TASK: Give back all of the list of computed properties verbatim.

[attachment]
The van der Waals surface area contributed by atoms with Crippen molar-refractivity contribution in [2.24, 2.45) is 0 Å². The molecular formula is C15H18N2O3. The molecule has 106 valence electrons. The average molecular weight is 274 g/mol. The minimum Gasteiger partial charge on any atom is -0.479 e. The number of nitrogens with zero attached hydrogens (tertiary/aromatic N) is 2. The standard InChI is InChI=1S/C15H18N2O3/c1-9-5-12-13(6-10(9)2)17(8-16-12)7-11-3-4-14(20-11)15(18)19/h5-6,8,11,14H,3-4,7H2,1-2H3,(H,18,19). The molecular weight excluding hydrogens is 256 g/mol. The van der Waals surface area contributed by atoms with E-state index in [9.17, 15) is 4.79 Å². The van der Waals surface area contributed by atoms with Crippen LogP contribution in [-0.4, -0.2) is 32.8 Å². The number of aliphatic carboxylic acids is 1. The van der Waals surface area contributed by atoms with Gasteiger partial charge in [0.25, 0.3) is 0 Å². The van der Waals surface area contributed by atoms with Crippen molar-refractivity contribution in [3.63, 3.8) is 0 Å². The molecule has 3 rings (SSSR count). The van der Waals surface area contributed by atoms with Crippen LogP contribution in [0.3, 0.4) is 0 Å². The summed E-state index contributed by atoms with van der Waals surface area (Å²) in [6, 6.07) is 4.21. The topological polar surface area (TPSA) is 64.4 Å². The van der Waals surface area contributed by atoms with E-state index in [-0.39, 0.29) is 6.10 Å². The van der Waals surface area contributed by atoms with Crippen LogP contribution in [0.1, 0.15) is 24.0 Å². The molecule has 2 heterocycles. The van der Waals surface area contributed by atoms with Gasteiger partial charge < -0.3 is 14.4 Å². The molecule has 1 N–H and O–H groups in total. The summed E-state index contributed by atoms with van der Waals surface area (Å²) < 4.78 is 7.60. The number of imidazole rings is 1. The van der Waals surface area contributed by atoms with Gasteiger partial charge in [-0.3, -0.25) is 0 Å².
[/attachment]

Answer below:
The van der Waals surface area contributed by atoms with Crippen molar-refractivity contribution in [2.24, 2.45) is 0 Å². The molecular formula is C15H18N2O3. The molecule has 106 valence electrons. The average molecular weight is 274 g/mol. The minimum Gasteiger partial charge on any atom is -0.479 e. The number of nitrogens with zero attached hydrogens (tertiary/aromatic N) is 2. The standard InChI is InChI=1S/C15H18N2O3/c1-9-5-12-13(6-10(9)2)17(8-16-12)7-11-3-4-14(20-11)15(18)19/h5-6,8,11,14H,3-4,7H2,1-2H3,(H,18,19). The molecular weight excluding hydrogens is 256 g/mol. The van der Waals surface area contributed by atoms with E-state index in [9.17, 15) is 4.79 Å². The van der Waals surface area contributed by atoms with Crippen LogP contribution in [-0.4, -0.2) is 32.8 Å². The number of aliphatic carboxylic acids is 1. The van der Waals surface area contributed by atoms with Gasteiger partial charge in [0.25, 0.3) is 0 Å². The van der Waals surface area contributed by atoms with Crippen molar-refractivity contribution in [3.63, 3.8) is 0 Å². The molecule has 3 rings (SSSR count). The van der Waals surface area contributed by atoms with Crippen LogP contribution in [0.3, 0.4) is 0 Å². The summed E-state index contributed by atoms with van der Waals surface area (Å²) in [6, 6.07) is 4.21. The topological polar surface area (TPSA) is 64.4 Å². The van der Waals surface area contributed by atoms with E-state index in [-0.39, 0.29) is 6.10 Å². The van der Waals surface area contributed by atoms with Crippen LogP contribution in [0.1, 0.15) is 24.0 Å². The molecule has 2 heterocycles. The van der Waals surface area contributed by atoms with Gasteiger partial charge < -0.3 is 14.4 Å². The molecule has 1 N–H and O–H groups in total. The summed E-state index contributed by atoms with van der Waals surface area (Å²) < 4.78 is 7.60. The number of imidazole rings is 1. The van der Waals surface area contributed by atoms with Gasteiger partial charge in [-0.3, -0.25) is 0 Å².